Log In

Forgot Password?

OR

Not a member? Continue as a nonmember.

Become a Member

By becoming a member of the AAN, you can receive exclusive information to help you at every stage of your career. Benefits include:

Join Now See All Benefits

Loading... please wait

Abstract Details

Racial and Ethnic Disparities in Access to Huntington’s Disease (HD) care in North America: Analysis using the ENROLL-HD dataset
Movement Disorders
P1 - Poster Session 1 (8:00 AM-9:00 AM)
5-009
Given well-documented racial and ethnic disparities in access to care for neurological conditions, we were interested in evaluating disparities in access to HD care among minoritized communities in North America.
To evaluate racial and ethnic disparities in time to HD diagnosis and level of disability at the time of enrollment in ENROLL HD.
We used multivariate linear regression models to evaluate differences in the time from the age of symptom onset to the age of HD diagnosis. Multivariate models adjusted for age, sex, CAG repeat length, type of symptom at disease onset, education, employment status, and geographic location. To evaluate the level of disability, we analyzed racial and ethnic differences in the total functional capacity score (TFC) during the baseline visit. Multivariate linear regression models included age, sex, CAG repeat length, level of education, and geographic location.
Of 4717 patients in the North America region with genetically confirmed HD, 10% identified as an ethnicity other than white. The average time to HD diagnosis was 3.78 years, and the average TFC score was 10.22, consistent with Early Manifest HD Stage II. The relationship between race and ethnicity and delays in diagnosis was mostly mediated by the type of symptom at disease onset, with patients with psychiatric symptoms being diagnosed 2.43-years later than those with motor symptoms (p<0.001). Black patients received an HD diagnosis 4.94 years after symptom onset, 1 year later than White Non-Hispanic patients (p=0.018). Black and Asian patients had higher disability at the time of enrollment, with TFC scores of 9.22 (p<0.001) and 9.39 (p=0.067), respectively.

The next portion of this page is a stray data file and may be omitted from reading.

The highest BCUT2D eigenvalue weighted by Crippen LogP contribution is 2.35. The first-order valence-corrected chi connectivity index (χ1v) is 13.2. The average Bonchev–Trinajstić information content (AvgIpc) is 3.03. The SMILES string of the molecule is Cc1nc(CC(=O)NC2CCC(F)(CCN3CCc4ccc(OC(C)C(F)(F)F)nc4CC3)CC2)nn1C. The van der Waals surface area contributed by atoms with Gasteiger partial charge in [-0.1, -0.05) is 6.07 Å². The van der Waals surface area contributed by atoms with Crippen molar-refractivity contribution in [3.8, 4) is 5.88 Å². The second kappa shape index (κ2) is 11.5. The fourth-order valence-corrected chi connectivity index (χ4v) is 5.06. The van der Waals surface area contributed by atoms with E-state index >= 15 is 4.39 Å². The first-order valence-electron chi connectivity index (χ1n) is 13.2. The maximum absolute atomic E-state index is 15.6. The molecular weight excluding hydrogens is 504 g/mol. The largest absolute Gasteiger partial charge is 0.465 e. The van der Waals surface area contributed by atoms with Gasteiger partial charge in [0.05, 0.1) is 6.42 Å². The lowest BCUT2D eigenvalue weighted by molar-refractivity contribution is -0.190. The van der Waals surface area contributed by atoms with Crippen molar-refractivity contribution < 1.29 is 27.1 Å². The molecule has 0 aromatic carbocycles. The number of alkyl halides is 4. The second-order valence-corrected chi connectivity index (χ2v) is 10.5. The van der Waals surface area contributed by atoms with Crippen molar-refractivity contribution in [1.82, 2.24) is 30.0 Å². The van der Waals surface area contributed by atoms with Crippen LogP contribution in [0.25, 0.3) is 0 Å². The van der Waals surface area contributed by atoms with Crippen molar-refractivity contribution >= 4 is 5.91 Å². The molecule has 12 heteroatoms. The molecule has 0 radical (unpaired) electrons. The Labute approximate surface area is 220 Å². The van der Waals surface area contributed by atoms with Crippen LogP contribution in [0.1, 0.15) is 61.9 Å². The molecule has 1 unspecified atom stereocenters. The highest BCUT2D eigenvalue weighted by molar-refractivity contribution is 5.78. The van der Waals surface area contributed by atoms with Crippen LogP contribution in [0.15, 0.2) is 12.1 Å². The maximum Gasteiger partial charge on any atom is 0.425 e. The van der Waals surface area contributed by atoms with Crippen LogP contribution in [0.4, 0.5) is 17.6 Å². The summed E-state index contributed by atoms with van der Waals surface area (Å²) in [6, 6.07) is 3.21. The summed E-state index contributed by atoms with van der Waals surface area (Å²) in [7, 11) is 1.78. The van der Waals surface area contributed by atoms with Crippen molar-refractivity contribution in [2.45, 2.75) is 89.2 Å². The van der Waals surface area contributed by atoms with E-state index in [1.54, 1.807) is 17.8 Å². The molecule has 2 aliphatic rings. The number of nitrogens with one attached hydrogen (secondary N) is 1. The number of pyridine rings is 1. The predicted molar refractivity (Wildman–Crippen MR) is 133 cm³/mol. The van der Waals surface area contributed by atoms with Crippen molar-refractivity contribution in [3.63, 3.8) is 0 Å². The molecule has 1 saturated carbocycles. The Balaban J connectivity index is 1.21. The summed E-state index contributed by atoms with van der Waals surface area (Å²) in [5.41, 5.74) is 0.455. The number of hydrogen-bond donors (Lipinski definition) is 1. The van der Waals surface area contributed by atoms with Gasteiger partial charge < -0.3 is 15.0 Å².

Black patients with HD experience delays in HD diagnosis and enter ENROLL-HD with higher disability than other racial/ethnic groups. Additional HD studies are needed to understand the causes for delays in HD diagnosis and higher disability, and to develop interventions to reduce disparities.
Authors/Disclosures
Adys Mendizabal, MD (UCLA)
PRESENTER
Dr. Mendizabal has received research support from Huntington's Disease Society of America.
Susan L. Perlman, MD (UCLA) Dr. Perlman has nothing to disclose.
Yvette Bordelon, MD (UCLA Dept. of Neurology) The institution of Dr. Bordelon has received research support from Neuraly. The institution of Dr. Bordelon has received research support from AbbVie.